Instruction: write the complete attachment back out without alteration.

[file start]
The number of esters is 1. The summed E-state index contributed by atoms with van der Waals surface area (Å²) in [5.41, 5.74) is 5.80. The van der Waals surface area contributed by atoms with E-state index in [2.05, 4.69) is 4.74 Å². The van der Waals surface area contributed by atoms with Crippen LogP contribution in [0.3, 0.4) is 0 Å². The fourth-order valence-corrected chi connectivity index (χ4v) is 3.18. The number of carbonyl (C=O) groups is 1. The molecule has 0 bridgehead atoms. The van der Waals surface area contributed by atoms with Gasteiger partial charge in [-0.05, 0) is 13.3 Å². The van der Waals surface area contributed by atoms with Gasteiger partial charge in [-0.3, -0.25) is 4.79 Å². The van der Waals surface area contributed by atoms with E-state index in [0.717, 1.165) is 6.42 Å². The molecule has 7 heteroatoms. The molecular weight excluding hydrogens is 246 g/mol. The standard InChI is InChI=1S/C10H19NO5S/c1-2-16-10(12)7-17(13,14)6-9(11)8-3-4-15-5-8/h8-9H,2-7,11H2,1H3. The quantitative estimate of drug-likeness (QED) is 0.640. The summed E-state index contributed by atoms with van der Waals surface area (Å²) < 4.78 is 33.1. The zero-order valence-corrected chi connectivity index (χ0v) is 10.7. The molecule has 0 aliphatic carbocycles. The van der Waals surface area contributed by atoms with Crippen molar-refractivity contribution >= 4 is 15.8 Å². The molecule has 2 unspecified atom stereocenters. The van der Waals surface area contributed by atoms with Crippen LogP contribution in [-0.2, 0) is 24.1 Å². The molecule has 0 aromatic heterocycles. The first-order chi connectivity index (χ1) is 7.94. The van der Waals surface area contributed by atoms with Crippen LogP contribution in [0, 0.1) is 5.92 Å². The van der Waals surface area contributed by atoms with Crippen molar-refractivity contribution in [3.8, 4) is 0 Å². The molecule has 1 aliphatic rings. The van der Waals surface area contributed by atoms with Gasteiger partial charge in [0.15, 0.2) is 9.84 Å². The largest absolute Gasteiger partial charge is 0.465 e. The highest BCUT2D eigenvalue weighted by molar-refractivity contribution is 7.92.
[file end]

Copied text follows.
The number of esters is 1. The summed E-state index contributed by atoms with van der Waals surface area (Å²) in [5.41, 5.74) is 5.80. The van der Waals surface area contributed by atoms with E-state index in [2.05, 4.69) is 4.74 Å². The van der Waals surface area contributed by atoms with Crippen LogP contribution in [0.3, 0.4) is 0 Å². The fourth-order valence-corrected chi connectivity index (χ4v) is 3.18. The number of carbonyl (C=O) groups is 1. The molecule has 0 bridgehead atoms. The van der Waals surface area contributed by atoms with Gasteiger partial charge in [-0.05, 0) is 13.3 Å². The van der Waals surface area contributed by atoms with Gasteiger partial charge in [-0.3, -0.25) is 4.79 Å². The van der Waals surface area contributed by atoms with E-state index in [0.717, 1.165) is 6.42 Å². The molecule has 7 heteroatoms. The molecular weight excluding hydrogens is 246 g/mol. The standard InChI is InChI=1S/C10H19NO5S/c1-2-16-10(12)7-17(13,14)6-9(11)8-3-4-15-5-8/h8-9H,2-7,11H2,1H3. The quantitative estimate of drug-likeness (QED) is 0.640. The summed E-state index contributed by atoms with van der Waals surface area (Å²) < 4.78 is 33.1. The zero-order valence-corrected chi connectivity index (χ0v) is 10.7. The molecule has 0 aliphatic carbocycles. The van der Waals surface area contributed by atoms with Crippen molar-refractivity contribution >= 4 is 15.8 Å². The molecule has 2 unspecified atom stereocenters. The van der Waals surface area contributed by atoms with Crippen LogP contribution in [-0.2, 0) is 24.1 Å². The molecule has 0 aromatic heterocycles. The first-order chi connectivity index (χ1) is 7.94. The van der Waals surface area contributed by atoms with Crippen LogP contribution in [0, 0.1) is 5.92 Å². The van der Waals surface area contributed by atoms with Crippen molar-refractivity contribution in [3.8, 4) is 0 Å². The molecule has 1 aliphatic rings. The van der Waals surface area contributed by atoms with Gasteiger partial charge in [0.15, 0.2) is 9.84 Å². The largest absolute Gasteiger partial charge is 0.465 e. The highest BCUT2D eigenvalue weighted by molar-refractivity contribution is 7.92.